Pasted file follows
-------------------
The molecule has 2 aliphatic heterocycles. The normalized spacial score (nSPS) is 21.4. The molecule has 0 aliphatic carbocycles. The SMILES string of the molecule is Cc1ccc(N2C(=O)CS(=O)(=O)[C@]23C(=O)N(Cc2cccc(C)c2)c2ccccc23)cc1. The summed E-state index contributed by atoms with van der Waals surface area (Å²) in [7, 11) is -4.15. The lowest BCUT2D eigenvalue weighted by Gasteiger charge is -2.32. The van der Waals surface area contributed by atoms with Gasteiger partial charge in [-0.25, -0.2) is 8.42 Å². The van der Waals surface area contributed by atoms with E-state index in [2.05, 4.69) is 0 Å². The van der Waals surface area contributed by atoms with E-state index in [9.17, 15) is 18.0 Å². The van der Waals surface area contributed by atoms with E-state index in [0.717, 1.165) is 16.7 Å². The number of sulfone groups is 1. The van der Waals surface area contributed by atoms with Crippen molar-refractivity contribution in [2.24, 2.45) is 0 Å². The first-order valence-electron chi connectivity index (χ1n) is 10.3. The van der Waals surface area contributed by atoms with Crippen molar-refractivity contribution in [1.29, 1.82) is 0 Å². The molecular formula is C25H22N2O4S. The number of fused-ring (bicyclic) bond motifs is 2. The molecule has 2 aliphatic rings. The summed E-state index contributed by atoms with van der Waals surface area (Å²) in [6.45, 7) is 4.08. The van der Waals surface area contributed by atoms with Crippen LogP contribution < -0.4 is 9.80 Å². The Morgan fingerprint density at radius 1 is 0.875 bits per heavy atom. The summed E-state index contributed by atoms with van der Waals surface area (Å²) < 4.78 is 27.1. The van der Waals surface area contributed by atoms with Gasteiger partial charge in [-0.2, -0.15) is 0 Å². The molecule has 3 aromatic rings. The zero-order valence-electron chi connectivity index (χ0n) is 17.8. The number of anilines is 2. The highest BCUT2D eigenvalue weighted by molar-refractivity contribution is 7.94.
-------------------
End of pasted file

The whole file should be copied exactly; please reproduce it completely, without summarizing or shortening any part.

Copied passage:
The molecule has 2 aliphatic heterocycles. The normalized spacial score (nSPS) is 21.4. The molecule has 0 aliphatic carbocycles. The SMILES string of the molecule is Cc1ccc(N2C(=O)CS(=O)(=O)[C@]23C(=O)N(Cc2cccc(C)c2)c2ccccc23)cc1. The summed E-state index contributed by atoms with van der Waals surface area (Å²) in [7, 11) is -4.15. The lowest BCUT2D eigenvalue weighted by Gasteiger charge is -2.32. The van der Waals surface area contributed by atoms with Gasteiger partial charge in [-0.25, -0.2) is 8.42 Å². The van der Waals surface area contributed by atoms with E-state index in [2.05, 4.69) is 0 Å². The van der Waals surface area contributed by atoms with E-state index in [9.17, 15) is 18.0 Å². The van der Waals surface area contributed by atoms with E-state index in [0.717, 1.165) is 16.7 Å². The number of sulfone groups is 1. The van der Waals surface area contributed by atoms with Crippen molar-refractivity contribution in [2.24, 2.45) is 0 Å². The first-order valence-electron chi connectivity index (χ1n) is 10.3. The van der Waals surface area contributed by atoms with Crippen molar-refractivity contribution in [1.29, 1.82) is 0 Å². The molecular formula is C25H22N2O4S. The number of fused-ring (bicyclic) bond motifs is 2. The molecule has 2 aliphatic rings. The summed E-state index contributed by atoms with van der Waals surface area (Å²) in [6.45, 7) is 4.08. The van der Waals surface area contributed by atoms with Crippen LogP contribution < -0.4 is 9.80 Å². The Morgan fingerprint density at radius 1 is 0.875 bits per heavy atom. The summed E-state index contributed by atoms with van der Waals surface area (Å²) < 4.78 is 27.1. The van der Waals surface area contributed by atoms with Gasteiger partial charge in [-0.2, -0.15) is 0 Å². The molecule has 3 aromatic rings. The zero-order valence-electron chi connectivity index (χ0n) is 17.8. The number of anilines is 2. The highest BCUT2D eigenvalue weighted by molar-refractivity contribution is 7.94.